When most people say they're headed to the Olympics, they're expecting to see finely honed athletes at the top of their form. When a team of MCI technicians, troubleshooters and customer assurance pros loaded up a conversion coach bound for the Vancouver Games, they knew that they would instead see cracked windshields, blown tires and dead batteries.
They weren't disappointed.
MCI sent its team and a load of tools to Western Bus Parts a week or so ahead of the opening ceremonies and stayed for a time after to make sure that MCI customers had easy access to comprehensive mechanical and emergency support during the Olympics.
John Leone, MCI technical solutions manager, was part of the first wave, along with Guy Tessier, director of customer solutions, who was there for the duration and oversaw MCI technicians Serge Gagnon, Michel Mayer and Simon Lesiège, who rotated in and out, helping the staff of Western Bus Parts. Also lending their expertise tobenefit MCI customers were Bruce Malcolm, director of technical product support, Skip Neff, senior Technical Solutions manager; Scot Doerksen, Customer Assurance Technician; and Chad Sadowy, technical solutions manager.
Accommodations were tight — MCI staffers slept on the coach, which featured a master bedroom (Guy Tessier won it in a coin toss early on, and Malcolm later claimed it out of seniority) as well as bunks outfitted with satellite television, iPod docks, privacy curtains and individual air controls. Shore power kept it heated at night, and the shower stayed hot. The crew ate breakfast aboard, helped out by a refrigerator, microwave oven, always-on coffee pot and the grocery-shopping skills of Malcolm and others. Though the coach was comfortable, there was one major drawback — the U.S.-based satellite television wasn't carrying much in the way of the Olympics, so the MCI employees had to get their fix during meals at local restaurants.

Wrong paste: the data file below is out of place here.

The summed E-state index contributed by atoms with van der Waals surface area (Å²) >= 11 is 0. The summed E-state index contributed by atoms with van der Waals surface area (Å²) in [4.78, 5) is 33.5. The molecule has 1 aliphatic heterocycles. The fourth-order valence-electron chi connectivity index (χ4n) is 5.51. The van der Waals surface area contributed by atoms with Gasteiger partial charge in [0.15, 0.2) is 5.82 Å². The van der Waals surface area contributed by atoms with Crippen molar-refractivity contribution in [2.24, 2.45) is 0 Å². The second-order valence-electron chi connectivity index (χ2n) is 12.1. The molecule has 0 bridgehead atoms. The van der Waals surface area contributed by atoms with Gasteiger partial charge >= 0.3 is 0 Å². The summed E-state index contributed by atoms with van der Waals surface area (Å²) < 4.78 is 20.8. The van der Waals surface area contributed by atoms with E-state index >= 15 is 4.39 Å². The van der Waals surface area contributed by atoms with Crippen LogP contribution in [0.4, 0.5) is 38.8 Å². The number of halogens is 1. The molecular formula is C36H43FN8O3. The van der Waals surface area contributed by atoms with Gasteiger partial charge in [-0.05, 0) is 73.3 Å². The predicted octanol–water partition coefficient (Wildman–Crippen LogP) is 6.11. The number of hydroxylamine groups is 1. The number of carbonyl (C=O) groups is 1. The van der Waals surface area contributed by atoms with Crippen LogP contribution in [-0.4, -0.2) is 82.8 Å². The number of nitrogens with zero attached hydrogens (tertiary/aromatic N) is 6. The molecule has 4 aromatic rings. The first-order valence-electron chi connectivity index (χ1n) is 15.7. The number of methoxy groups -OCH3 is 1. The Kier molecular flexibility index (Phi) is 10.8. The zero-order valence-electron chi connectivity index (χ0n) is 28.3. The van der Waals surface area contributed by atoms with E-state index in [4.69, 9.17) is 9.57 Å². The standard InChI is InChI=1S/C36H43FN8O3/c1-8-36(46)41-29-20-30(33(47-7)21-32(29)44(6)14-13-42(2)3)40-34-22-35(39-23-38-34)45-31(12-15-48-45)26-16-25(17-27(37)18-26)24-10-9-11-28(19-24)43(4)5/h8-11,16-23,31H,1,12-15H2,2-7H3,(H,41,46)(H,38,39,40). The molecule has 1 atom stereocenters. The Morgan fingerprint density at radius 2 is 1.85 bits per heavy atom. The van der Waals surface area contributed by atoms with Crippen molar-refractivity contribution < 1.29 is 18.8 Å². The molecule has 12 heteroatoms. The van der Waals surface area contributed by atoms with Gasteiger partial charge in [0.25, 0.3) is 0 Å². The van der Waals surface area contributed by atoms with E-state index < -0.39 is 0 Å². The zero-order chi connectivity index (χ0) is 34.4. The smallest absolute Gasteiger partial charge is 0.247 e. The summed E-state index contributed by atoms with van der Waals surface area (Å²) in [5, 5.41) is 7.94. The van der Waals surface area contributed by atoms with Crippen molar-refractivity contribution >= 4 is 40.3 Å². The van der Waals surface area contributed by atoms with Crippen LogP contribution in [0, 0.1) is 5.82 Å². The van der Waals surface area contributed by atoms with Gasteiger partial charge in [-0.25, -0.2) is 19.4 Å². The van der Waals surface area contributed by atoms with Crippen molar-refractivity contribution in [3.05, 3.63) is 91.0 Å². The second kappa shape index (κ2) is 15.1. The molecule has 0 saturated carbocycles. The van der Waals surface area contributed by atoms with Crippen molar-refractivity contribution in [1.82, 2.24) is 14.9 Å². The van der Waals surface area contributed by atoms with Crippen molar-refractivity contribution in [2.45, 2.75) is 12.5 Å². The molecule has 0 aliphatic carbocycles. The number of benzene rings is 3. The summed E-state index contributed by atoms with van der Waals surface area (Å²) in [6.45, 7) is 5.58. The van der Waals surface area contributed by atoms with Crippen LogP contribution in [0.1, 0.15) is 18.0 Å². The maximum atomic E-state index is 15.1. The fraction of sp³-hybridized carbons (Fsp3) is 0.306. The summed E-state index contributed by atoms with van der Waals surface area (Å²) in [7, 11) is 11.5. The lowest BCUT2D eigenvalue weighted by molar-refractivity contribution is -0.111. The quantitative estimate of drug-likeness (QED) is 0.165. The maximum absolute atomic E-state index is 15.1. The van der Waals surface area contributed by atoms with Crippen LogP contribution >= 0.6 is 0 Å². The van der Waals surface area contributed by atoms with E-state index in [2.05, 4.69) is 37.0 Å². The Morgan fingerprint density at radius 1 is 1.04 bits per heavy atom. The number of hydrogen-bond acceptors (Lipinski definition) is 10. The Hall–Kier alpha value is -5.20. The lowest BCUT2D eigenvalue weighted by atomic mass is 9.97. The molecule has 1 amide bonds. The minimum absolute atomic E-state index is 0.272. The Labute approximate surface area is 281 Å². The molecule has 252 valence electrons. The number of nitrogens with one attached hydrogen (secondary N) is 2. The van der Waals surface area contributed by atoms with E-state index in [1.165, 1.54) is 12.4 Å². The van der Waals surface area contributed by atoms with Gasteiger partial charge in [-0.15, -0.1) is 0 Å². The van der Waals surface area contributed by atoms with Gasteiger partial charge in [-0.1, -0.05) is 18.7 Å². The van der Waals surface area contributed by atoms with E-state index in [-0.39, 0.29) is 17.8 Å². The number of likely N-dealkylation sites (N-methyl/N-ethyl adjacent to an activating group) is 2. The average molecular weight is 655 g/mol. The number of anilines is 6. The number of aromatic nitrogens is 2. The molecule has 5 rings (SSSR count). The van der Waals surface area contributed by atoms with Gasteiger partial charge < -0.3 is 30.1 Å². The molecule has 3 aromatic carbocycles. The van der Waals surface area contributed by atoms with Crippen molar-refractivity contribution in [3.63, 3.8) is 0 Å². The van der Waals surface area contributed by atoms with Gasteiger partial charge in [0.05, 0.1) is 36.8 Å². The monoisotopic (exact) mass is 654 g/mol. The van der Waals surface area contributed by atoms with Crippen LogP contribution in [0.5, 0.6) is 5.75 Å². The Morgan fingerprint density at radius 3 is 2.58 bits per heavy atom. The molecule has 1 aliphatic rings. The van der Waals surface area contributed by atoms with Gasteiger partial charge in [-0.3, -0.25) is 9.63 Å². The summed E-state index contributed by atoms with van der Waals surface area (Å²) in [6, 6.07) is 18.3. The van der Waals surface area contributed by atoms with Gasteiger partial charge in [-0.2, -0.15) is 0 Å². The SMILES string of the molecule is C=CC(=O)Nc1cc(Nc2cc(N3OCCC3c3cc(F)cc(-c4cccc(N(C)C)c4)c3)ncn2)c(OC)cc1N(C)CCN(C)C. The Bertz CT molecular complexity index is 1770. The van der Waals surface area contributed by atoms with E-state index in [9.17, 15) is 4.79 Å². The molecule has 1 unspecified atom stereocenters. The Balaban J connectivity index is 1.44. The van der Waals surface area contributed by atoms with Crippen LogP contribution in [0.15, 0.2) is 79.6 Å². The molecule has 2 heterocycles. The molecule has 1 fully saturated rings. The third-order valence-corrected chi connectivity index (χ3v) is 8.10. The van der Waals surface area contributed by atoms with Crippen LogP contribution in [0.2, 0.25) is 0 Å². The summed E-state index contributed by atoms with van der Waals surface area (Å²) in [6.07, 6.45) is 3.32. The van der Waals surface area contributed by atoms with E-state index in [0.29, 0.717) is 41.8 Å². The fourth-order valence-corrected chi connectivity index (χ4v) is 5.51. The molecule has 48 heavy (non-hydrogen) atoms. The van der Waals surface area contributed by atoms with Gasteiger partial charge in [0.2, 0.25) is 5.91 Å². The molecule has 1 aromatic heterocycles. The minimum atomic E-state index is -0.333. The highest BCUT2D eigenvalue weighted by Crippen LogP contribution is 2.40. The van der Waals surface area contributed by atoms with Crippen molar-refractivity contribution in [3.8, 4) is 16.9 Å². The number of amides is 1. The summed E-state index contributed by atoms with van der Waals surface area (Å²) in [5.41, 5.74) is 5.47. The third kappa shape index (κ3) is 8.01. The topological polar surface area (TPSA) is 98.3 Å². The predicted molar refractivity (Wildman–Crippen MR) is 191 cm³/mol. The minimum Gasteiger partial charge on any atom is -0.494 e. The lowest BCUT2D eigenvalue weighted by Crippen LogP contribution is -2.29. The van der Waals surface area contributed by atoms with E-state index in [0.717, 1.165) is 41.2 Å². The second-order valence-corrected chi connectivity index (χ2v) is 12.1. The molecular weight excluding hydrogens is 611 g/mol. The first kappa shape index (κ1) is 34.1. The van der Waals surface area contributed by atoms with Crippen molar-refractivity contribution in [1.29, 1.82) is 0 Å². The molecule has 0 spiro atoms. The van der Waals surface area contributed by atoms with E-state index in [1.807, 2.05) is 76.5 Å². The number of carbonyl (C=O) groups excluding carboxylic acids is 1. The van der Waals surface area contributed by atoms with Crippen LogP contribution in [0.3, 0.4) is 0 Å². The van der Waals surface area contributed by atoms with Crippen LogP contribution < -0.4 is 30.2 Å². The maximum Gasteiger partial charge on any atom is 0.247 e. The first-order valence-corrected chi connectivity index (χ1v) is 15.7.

Not that there was much time to watch TV. The days were long, often 16 hours, and technicians worked on everything from tires to a transmission swap. In one case, technicians were even able to help out a Van Hool owner who finally got a nagging AC problem diagnosed and fixed.
The early crew handled an expected rush of Olympics-bound coaches — some of which were slated to carry athletes, sponsors, reporters and other participants. Those coaches were among the most critical, because security concerns made it paramount that they be in tip-top shape even before they hit the Olympics compound. Each official-use coach underwent rigorous inspection both by provincial authorities and the RCMP — Leone says video probes and dogs played a part. Once inspected, loaded buses could not open their doors for any reason until they reached their destination, and a downed coach would out of necessity become an evacuated, replaced coach.
"We worked on anything and everything," says Leone. Many coaches had to travel long distances to Vancouver, so many were sporting the minor injuries of a long road trip — cracked windshields, electrical issues, and HVAC systems previously untested by long stretches of cold weather.
Leone credits Mark Smith, general manager of Western Bus, with keeping things running smoothly.' He was right there, expediting parts and helping out tremendously. I don’t think any customers were turned away or went home unsatisfied with their service."
Malcolm reports that during his week in Vancouver, which coincided with the Winter Games, the service center was hopping. "We got our first call even before we were off the plane," says Malcolm. "But it went well. We had a really hardworking group of people."
Malcolm says it was a good opportunity for people from different parts of MCI's operation to meet, even if communication was occasionally a challenge between French-speaking technicians and English-speaking MCI staff. Doerksen says, "My French improved."
Although none of them took the time to attend an event, it wasn't all long work days and stolen glimpses of Olympics glory. Malcolm credits Smith and Western Bus Parts with making the MCI team feel at home, to the point of inviting groups to his house for a barbecue or taking them out to dinner. Says Malcolm, "The people at Western Bus Parts were great. They opened their homes, their hearts — and their toolboxes."
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